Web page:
College of Liberal Arts

University of Mississippi

Soul food meets high art in student’s collard greens opera

Black-eyed peas and cornbread. Rice and gravy. Collard greens and opera.

The third pair might seem an unlikely combination, but Price Walden, a senior music major from Booneville, worked hard to pair the leafy vegetable with high art.

Walden was intrigued by the invitation from the Southern Foodways Alliance (SFA) to elevate the status of collard greens through music and spent last summer composing “Leaves of Greens,” a Southern oratorio in three parts for the organizations’ annual symposium.

“It struck me while I was eating at my grandmother’s house one Sunday that as we Southerners eat food, it’s never just about eating food, it’s about other aspects that we don’t even realize are important to us,” Walden said.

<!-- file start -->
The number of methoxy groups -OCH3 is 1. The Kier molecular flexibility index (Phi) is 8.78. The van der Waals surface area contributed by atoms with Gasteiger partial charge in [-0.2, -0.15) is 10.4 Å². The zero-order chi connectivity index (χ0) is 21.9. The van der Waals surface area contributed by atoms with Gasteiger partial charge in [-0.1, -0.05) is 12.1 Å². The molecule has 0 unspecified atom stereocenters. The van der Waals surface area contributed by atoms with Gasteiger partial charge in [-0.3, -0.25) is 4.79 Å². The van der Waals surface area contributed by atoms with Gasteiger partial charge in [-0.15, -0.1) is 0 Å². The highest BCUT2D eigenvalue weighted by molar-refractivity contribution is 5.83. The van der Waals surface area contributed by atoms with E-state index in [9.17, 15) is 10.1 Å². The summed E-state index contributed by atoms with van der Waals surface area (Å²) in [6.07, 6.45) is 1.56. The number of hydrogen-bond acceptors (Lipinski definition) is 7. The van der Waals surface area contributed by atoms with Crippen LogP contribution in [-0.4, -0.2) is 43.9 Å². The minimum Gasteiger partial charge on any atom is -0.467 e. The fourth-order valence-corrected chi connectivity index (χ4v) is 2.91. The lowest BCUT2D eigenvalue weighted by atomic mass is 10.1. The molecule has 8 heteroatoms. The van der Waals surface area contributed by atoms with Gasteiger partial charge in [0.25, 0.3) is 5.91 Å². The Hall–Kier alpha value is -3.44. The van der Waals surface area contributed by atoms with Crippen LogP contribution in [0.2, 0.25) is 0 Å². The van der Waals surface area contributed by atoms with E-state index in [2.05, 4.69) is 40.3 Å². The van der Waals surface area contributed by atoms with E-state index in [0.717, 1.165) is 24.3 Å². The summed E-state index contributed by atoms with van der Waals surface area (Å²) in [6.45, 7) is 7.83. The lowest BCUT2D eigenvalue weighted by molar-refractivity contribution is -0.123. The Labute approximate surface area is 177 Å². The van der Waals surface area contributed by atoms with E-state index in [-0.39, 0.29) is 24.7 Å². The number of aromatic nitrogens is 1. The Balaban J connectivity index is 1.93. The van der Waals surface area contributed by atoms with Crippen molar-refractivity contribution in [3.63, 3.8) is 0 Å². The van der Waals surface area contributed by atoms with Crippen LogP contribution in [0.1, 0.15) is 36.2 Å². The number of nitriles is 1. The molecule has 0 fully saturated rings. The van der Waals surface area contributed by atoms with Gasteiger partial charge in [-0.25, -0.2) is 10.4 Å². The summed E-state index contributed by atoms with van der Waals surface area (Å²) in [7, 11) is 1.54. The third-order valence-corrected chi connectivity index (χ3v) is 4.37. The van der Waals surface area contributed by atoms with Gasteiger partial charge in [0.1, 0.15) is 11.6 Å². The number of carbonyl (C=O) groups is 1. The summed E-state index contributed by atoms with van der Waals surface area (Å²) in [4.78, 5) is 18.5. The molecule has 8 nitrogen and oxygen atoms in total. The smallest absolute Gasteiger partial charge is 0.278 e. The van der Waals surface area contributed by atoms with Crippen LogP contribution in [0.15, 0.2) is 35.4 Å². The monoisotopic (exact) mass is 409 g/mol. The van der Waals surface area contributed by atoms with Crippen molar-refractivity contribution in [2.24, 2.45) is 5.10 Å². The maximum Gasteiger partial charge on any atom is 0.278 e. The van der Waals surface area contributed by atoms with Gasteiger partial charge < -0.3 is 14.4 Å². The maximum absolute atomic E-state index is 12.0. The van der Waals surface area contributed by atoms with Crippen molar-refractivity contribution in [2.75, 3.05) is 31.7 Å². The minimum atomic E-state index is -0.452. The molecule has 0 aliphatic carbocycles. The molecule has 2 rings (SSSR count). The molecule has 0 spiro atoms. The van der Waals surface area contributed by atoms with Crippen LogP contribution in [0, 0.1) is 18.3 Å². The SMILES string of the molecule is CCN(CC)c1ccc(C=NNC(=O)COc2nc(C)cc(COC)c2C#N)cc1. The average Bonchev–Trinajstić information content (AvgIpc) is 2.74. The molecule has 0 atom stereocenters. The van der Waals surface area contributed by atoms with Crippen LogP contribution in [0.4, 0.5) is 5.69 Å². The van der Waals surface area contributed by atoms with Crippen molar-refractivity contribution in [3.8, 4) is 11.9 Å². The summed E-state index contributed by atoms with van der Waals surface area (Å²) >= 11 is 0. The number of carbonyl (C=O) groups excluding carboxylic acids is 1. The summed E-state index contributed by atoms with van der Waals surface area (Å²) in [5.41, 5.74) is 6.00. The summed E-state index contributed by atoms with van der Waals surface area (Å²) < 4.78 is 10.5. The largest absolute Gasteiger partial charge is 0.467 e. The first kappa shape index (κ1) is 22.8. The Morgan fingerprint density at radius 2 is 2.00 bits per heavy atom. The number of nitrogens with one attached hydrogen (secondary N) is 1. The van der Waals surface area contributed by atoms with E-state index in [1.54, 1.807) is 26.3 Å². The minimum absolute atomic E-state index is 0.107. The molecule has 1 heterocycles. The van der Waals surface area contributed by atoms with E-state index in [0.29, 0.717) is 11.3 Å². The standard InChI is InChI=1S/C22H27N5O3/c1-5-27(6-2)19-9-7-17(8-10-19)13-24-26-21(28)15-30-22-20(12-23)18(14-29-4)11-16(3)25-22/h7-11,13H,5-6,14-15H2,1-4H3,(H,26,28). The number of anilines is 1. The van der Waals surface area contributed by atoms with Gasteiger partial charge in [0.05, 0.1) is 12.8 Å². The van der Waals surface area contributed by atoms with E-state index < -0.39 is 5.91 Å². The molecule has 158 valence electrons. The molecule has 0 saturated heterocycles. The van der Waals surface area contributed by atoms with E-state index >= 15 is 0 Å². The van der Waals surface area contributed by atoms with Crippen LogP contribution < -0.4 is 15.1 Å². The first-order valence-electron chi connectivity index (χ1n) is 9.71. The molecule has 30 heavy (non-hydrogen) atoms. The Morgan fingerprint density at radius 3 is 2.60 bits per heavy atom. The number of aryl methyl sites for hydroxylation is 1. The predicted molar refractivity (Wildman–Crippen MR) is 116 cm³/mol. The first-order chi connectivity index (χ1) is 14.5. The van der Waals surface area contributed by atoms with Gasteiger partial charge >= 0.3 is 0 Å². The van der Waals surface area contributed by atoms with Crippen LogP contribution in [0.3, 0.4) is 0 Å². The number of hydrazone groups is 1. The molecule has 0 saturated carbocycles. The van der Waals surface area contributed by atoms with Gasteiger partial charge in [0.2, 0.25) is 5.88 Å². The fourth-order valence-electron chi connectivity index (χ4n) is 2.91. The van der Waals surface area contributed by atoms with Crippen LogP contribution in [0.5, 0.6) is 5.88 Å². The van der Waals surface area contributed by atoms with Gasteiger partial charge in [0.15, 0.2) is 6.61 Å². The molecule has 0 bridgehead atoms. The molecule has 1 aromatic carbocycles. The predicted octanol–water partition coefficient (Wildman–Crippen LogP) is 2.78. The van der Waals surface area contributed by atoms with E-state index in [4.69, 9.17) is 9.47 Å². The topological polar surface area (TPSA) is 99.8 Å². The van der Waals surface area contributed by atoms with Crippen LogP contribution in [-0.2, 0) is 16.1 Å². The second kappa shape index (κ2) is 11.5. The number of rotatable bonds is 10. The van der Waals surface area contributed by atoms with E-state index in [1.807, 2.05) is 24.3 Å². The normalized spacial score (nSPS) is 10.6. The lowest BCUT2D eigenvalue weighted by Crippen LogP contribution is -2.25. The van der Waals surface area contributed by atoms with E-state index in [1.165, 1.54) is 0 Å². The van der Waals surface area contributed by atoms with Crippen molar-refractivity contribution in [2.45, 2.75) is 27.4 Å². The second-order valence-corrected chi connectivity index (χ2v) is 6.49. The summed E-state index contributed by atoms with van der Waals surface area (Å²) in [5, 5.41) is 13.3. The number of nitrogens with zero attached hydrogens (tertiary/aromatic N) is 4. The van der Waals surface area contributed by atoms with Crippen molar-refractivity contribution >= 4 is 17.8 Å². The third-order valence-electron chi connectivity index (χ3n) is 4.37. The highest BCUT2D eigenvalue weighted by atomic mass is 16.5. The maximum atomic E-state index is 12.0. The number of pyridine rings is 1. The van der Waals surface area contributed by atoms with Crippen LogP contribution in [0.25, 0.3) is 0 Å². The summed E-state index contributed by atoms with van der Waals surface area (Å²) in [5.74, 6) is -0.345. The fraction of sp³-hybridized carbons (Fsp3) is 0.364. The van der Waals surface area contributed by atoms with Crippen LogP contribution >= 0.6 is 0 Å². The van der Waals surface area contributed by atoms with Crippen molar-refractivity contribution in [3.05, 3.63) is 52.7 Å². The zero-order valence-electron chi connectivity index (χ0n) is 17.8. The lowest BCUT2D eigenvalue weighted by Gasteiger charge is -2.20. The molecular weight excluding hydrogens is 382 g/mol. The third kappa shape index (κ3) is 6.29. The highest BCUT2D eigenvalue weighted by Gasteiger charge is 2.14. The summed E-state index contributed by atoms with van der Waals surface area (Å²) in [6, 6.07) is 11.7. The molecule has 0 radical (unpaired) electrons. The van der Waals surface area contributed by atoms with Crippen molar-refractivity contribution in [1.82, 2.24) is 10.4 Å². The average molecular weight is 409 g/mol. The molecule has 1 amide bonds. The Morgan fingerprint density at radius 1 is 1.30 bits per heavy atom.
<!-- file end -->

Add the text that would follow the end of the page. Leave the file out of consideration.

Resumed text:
The bulk of text for “Leaves of Greens” comes from a collection of poems titled Leaves of Greens: The Collard Poems, published in the 1980s by the annual Collard Green Festival in North Carolina and is supplemented with poems and traditional hymns. Walden’s opera is scored for soloists, a choir, piano and percussion, and lasts 30 minutes.

“Each of the three parts has to do with a different aspect of how we eat food, and it has turned out to be rather touching,” Walden said. “I hope the audience thinks about collard greens and the food we eat in a different way, and realizes the social aspects of food.”

Working with the Department of Music has been a boon for the SFA.

“The Center for the Study of Southern Culture has long been a national leader in interdisciplinary scholarship and outreach,” said John T. Edge, SFA director. “The SFA, inspired by that work, tells stories about the South through food. In the last few years, we’ve worked to use multiple modes of storytelling. A couple years back, we staged a ballet performance. This year an opera seemed a logical next step.”

Expectations for “Leaves of Greens” were surpassed.

“What Price Walden has composed is a very intellectually engaged and emotionally mature look at how foodways matter and how they are enmeshed in our daily lives,” Edge said.

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